New Poem: The Swing


The Swing

There stood a swing by the edge of town
that lifted us over our lives.
It graced the ragged grass of a farm,
and the hired hand would pause and watch
as we kicked off into the blue,
one at a time, over the years,
swinging with nothing else in our eyes
but the edge of town and the sky.

This man had seen people come and go
and whole populations go.
Such memories rob your mind, he said;
they steal on you at any old hour
unless you have toils and cares.
So he tended the hens and watched the swing.
It was the swing, he said, that creaked
his ragged mind to repose.*

I came here when in doubt of the world
or in search of a lift of view.
Dozens of others have done the same:
we swang and thought, swang and thought
our way into gilded mind.
All of us yearned for an edge of town,
a place to sit in the wind and song,
a place that, swaying, still stood.

Inside, the owners looked on the scene
that frothed and seethed in their eyes.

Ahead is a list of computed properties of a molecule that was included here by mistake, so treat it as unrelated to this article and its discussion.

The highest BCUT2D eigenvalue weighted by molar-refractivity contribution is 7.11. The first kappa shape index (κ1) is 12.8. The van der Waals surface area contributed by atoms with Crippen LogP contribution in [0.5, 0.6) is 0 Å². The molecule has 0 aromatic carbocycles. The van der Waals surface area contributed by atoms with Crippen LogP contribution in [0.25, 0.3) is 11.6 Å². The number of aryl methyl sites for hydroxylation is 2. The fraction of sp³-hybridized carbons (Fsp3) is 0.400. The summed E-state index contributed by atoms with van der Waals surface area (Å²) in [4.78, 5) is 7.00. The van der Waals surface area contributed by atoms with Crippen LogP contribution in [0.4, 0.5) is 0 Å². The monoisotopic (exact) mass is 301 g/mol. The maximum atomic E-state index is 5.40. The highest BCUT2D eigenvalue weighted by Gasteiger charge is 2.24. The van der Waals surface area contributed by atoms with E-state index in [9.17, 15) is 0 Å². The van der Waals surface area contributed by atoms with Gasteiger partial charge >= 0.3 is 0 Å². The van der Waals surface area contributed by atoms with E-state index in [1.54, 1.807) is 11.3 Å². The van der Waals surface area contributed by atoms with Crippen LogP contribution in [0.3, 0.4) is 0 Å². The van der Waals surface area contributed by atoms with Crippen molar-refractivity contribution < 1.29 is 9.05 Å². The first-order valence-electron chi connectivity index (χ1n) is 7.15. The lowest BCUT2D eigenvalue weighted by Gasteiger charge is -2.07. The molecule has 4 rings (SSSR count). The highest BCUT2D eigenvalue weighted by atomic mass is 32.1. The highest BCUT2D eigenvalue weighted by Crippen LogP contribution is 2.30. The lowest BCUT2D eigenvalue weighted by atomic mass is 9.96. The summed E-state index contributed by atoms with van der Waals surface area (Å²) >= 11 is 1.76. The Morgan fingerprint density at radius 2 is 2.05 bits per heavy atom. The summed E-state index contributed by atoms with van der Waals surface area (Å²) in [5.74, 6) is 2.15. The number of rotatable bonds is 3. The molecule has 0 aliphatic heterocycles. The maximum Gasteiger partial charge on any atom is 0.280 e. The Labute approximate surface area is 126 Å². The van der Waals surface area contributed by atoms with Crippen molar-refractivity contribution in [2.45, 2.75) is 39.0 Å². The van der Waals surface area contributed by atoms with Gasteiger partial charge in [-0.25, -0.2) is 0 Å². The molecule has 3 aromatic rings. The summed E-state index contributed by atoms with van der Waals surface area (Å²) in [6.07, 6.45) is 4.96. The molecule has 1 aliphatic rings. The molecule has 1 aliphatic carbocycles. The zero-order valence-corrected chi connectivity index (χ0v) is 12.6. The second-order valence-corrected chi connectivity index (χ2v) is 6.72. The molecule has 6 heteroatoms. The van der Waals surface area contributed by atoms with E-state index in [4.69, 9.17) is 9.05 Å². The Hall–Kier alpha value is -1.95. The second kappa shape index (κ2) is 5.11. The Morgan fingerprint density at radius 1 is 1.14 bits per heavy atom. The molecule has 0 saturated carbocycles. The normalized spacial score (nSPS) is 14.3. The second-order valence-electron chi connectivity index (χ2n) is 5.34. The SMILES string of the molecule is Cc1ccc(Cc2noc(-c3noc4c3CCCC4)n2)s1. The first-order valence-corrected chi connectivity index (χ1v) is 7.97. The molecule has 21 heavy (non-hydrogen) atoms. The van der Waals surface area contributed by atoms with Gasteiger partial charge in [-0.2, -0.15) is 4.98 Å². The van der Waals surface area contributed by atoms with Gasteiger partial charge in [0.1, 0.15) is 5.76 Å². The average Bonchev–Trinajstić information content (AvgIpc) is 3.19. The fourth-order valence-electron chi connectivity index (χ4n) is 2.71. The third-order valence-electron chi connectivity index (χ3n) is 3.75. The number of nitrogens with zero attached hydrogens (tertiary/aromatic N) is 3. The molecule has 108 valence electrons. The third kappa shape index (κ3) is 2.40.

It is good, they mouthed, with our children grown,
that the swing has carried on for so long,
but look at the filth and the noise.
Tomorrow we’ll take it down, they vowed.
And so it happened: overnight
a canticle dropped into time.

Not long ago I saw a swing
much like the one I had known.
It stood on a farm, removed from the road,
so I watched from afar, and it eyed me too,
as though we were both on display.
I shook my head and headed on.
Speech would have cost too much to repair,
and the hush was acceptably true.

*He may not have found the hens as calming.

Image credit: I took the photo during my bike trip in northern Hungary.

I revised this poem (in several stages) after posting it.

Leave a comment


  1. Elisa Holquist

     /  June 22, 2017

    Hello from the mom of a CSS student. We miss you! If you haven’t already come across it, you might enjoy the poem “Birches” by Robert Frost.

    • Thank you, Ms. Holquist! I miss CSS too and am looking forward to the graduation ceremony today.

      Frost’s “Birches” is dear to me. Rereading it just now, I found so much humor in it, especially “But I was going to say when Truth broke in / With all her matter-of-fact about the ice-storm.”

      Here I was thinking primarily of Stevenson’s “The Swing” and Yeats’s “The Dolls.”

      I wish you a happy summer!


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